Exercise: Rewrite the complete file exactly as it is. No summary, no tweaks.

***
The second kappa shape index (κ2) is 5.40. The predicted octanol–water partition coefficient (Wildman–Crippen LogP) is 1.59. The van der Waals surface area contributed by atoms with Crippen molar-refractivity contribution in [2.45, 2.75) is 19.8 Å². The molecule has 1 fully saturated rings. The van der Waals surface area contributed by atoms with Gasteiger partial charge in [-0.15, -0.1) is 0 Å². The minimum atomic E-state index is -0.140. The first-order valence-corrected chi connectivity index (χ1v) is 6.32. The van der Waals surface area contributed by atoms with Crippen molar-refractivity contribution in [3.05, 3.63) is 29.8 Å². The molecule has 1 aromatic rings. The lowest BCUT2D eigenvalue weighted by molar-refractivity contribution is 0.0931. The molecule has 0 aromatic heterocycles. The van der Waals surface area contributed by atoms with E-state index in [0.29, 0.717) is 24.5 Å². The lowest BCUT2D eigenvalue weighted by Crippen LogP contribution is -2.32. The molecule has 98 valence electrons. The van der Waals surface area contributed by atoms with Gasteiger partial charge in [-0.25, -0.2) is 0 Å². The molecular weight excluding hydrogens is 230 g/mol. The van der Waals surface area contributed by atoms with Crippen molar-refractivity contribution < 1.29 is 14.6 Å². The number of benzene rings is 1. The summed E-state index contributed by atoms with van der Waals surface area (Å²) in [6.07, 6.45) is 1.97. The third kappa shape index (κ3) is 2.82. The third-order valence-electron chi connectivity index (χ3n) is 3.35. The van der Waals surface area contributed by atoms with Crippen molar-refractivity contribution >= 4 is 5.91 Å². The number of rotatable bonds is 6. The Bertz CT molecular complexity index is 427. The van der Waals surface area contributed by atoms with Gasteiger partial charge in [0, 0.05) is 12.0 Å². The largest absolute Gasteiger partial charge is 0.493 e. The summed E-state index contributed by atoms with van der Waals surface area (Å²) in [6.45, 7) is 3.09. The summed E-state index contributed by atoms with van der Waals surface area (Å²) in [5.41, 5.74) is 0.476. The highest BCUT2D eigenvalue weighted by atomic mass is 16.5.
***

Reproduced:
The second kappa shape index (κ2) is 5.40. The predicted octanol–water partition coefficient (Wildman–Crippen LogP) is 1.59. The van der Waals surface area contributed by atoms with Crippen molar-refractivity contribution in [2.45, 2.75) is 19.8 Å². The molecule has 1 fully saturated rings. The van der Waals surface area contributed by atoms with Gasteiger partial charge in [-0.15, -0.1) is 0 Å². The minimum atomic E-state index is -0.140. The first-order valence-corrected chi connectivity index (χ1v) is 6.32. The van der Waals surface area contributed by atoms with Crippen molar-refractivity contribution in [3.05, 3.63) is 29.8 Å². The molecule has 1 aromatic rings. The lowest BCUT2D eigenvalue weighted by molar-refractivity contribution is 0.0931. The molecule has 0 aromatic heterocycles. The van der Waals surface area contributed by atoms with E-state index in [0.29, 0.717) is 24.5 Å². The lowest BCUT2D eigenvalue weighted by Crippen LogP contribution is -2.32. The molecule has 98 valence electrons. The van der Waals surface area contributed by atoms with Gasteiger partial charge in [-0.25, -0.2) is 0 Å². The molecular weight excluding hydrogens is 230 g/mol. The van der Waals surface area contributed by atoms with Crippen molar-refractivity contribution < 1.29 is 14.6 Å². The number of benzene rings is 1. The summed E-state index contributed by atoms with van der Waals surface area (Å²) in [6.07, 6.45) is 1.97. The third kappa shape index (κ3) is 2.82. The third-order valence-electron chi connectivity index (χ3n) is 3.35. The van der Waals surface area contributed by atoms with Crippen molar-refractivity contribution >= 4 is 5.91 Å². The number of rotatable bonds is 6. The Bertz CT molecular complexity index is 427. The van der Waals surface area contributed by atoms with Gasteiger partial charge in [0, 0.05) is 12.0 Å². The largest absolute Gasteiger partial charge is 0.493 e. The summed E-state index contributed by atoms with van der Waals surface area (Å²) in [6.45, 7) is 3.09. The summed E-state index contributed by atoms with van der Waals surface area (Å²) in [5.41, 5.74) is 0.476. The highest BCUT2D eigenvalue weighted by atomic mass is 16.5.